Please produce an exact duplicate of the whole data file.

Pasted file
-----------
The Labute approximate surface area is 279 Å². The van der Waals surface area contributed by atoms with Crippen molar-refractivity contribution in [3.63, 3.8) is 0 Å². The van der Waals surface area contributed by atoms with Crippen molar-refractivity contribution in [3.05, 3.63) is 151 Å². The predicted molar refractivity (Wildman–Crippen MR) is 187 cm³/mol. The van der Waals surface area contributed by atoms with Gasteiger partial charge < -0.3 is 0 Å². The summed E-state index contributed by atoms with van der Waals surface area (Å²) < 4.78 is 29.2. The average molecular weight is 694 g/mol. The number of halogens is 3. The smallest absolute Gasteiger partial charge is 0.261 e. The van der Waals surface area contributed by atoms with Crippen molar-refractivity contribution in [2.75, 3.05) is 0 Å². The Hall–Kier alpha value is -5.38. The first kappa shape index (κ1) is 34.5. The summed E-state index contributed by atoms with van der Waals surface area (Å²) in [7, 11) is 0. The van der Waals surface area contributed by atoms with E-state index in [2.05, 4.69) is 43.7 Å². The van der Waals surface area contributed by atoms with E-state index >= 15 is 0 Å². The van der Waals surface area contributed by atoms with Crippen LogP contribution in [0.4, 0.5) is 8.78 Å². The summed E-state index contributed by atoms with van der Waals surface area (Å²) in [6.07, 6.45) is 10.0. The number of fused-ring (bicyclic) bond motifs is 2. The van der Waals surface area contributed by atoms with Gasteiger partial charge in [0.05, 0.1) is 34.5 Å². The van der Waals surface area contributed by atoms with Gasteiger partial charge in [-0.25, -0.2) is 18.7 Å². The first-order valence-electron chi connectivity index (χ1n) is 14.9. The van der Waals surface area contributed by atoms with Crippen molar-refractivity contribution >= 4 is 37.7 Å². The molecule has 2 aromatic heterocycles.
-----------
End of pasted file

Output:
The Labute approximate surface area is 279 Å². The van der Waals surface area contributed by atoms with Crippen molar-refractivity contribution in [3.63, 3.8) is 0 Å². The van der Waals surface area contributed by atoms with Crippen molar-refractivity contribution in [3.05, 3.63) is 151 Å². The predicted molar refractivity (Wildman–Crippen MR) is 187 cm³/mol. The van der Waals surface area contributed by atoms with Gasteiger partial charge < -0.3 is 0 Å². The summed E-state index contributed by atoms with van der Waals surface area (Å²) < 4.78 is 29.2. The average molecular weight is 694 g/mol. The number of halogens is 3. The smallest absolute Gasteiger partial charge is 0.261 e. The van der Waals surface area contributed by atoms with Crippen molar-refractivity contribution in [2.75, 3.05) is 0 Å². The Hall–Kier alpha value is -5.38. The first kappa shape index (κ1) is 34.5. The summed E-state index contributed by atoms with van der Waals surface area (Å²) in [7, 11) is 0. The van der Waals surface area contributed by atoms with E-state index in [2.05, 4.69) is 43.7 Å². The van der Waals surface area contributed by atoms with E-state index >= 15 is 0 Å². The van der Waals surface area contributed by atoms with Crippen LogP contribution in [0.4, 0.5) is 8.78 Å². The summed E-state index contributed by atoms with van der Waals surface area (Å²) in [6.07, 6.45) is 10.0. The number of fused-ring (bicyclic) bond motifs is 2. The van der Waals surface area contributed by atoms with Gasteiger partial charge in [0.05, 0.1) is 34.5 Å². The van der Waals surface area contributed by atoms with Gasteiger partial charge in [-0.25, -0.2) is 18.7 Å². The first-order valence-electron chi connectivity index (χ1n) is 14.9. The van der Waals surface area contributed by atoms with Crippen molar-refractivity contribution >= 4 is 37.7 Å². The molecule has 2 aromatic heterocycles.